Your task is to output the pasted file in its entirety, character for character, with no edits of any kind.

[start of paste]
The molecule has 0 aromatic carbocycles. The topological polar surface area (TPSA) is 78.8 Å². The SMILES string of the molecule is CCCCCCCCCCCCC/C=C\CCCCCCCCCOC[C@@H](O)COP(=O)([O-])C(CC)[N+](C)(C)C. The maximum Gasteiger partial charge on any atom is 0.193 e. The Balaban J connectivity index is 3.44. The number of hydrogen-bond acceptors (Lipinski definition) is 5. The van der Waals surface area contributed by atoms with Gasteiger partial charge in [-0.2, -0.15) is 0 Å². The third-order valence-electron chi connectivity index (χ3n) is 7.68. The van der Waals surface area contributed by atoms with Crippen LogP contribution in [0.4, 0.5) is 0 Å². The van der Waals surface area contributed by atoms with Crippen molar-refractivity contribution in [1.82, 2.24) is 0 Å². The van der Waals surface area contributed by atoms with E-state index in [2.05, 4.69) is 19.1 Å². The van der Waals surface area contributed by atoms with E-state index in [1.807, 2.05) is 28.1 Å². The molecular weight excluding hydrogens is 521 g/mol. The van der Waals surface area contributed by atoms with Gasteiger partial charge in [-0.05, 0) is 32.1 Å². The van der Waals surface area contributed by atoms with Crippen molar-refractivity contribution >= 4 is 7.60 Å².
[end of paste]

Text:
The molecule has 0 aromatic carbocycles. The topological polar surface area (TPSA) is 78.8 Å². The SMILES string of the molecule is CCCCCCCCCCCCC/C=C\CCCCCCCCCOC[C@@H](O)COP(=O)([O-])C(CC)[N+](C)(C)C. The maximum Gasteiger partial charge on any atom is 0.193 e. The Balaban J connectivity index is 3.44. The number of hydrogen-bond acceptors (Lipinski definition) is 5. The van der Waals surface area contributed by atoms with Gasteiger partial charge in [-0.2, -0.15) is 0 Å². The third-order valence-electron chi connectivity index (χ3n) is 7.68. The van der Waals surface area contributed by atoms with Crippen LogP contribution in [0.4, 0.5) is 0 Å². The van der Waals surface area contributed by atoms with Crippen molar-refractivity contribution in [1.82, 2.24) is 0 Å². The van der Waals surface area contributed by atoms with E-state index in [2.05, 4.69) is 19.1 Å². The van der Waals surface area contributed by atoms with E-state index in [1.807, 2.05) is 28.1 Å². The molecular weight excluding hydrogens is 521 g/mol. The van der Waals surface area contributed by atoms with Gasteiger partial charge in [-0.05, 0) is 32.1 Å². The van der Waals surface area contributed by atoms with Crippen molar-refractivity contribution >= 4 is 7.60 Å².